What It's Like to Get Attacked by Rush Limbaugh
Tracie McMillan responds to Limbaugh’s criticism of her new book, The American Way of Eating:
“What is it with all of these young single white women, overeducated — doesn’t mean intelligent,” he says, going on to list my professional bona fides with derision. “Who is the authorette? It doesn’t matter.”
I have to be honest: “overeducated” is one of the nicer names I’ve been called in my life. And I had been prepared in a general way to argue about the central political point of my book: That both private enterprise and government have failed Americans when it comes to providing us with good, healthy food. But what befuddled me was the implicit idea that my status as a single woman, and as someone who worked my way through college to get a B.A., might be considered sufficient to discredit my work.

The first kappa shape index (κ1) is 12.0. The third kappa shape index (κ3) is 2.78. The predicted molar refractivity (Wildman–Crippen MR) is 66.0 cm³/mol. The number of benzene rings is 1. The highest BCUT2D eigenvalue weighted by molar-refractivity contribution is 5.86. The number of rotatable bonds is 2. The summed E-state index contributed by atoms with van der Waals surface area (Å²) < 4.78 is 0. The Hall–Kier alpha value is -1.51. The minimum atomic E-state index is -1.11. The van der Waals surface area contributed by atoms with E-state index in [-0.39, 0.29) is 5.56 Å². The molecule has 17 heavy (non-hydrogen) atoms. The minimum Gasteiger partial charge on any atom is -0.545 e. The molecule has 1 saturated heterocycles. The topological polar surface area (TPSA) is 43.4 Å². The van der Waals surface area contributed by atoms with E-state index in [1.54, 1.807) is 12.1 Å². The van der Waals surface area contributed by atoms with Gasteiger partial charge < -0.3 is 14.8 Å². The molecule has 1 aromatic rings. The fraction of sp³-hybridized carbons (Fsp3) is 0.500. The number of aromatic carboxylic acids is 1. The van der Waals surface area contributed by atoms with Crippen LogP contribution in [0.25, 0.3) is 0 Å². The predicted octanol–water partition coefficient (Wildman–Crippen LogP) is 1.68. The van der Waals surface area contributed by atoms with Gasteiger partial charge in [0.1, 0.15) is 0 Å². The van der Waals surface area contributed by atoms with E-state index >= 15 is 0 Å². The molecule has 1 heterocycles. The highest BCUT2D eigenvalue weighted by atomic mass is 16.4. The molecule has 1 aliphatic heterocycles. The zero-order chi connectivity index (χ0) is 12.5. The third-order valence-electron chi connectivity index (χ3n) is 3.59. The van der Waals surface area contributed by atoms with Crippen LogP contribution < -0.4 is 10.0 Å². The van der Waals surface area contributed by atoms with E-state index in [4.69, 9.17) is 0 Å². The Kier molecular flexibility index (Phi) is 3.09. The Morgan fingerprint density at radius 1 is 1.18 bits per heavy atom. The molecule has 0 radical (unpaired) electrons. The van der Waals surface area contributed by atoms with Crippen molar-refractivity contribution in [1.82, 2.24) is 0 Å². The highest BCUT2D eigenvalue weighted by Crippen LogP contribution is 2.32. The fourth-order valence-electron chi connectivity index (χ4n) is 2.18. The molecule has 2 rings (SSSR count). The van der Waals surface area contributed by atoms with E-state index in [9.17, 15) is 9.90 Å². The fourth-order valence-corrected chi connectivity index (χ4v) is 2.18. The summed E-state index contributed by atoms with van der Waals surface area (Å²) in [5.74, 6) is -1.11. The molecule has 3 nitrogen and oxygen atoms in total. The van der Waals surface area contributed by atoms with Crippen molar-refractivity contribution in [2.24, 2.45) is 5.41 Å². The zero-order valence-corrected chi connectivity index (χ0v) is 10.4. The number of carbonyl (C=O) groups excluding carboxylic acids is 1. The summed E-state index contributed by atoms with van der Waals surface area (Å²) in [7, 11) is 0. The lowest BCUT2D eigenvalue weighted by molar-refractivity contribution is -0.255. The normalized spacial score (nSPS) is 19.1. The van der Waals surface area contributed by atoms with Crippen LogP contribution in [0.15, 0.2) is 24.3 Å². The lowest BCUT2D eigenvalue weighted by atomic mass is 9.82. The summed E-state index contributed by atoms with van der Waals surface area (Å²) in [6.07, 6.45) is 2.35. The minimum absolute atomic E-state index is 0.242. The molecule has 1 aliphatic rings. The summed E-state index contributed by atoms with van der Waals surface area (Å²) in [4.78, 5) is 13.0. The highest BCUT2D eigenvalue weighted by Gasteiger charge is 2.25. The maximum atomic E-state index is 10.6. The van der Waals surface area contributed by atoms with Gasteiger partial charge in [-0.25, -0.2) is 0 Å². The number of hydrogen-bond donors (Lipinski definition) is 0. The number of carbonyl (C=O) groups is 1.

Upon reflection, all of Limbaugh’s observations about me — my marital status, my race, my education — are code for “elite,” which in turn carries the connotation of being far removed from the realities of daily life. That’s ironic, given the nature of my book: an undercover, first-person attempt to live and work in America’s food system. It doesn’t get much grittier in America than a Central Valley peach orchard hitting 105 degrees in July, coupled with a wave of projectile vomiting brought about by heat sickness. I can tell you that because I’ve experienced it. If Rush did more than push paper around a desk all day, I’d invite him to try shedding his elite status and get his hands dirty.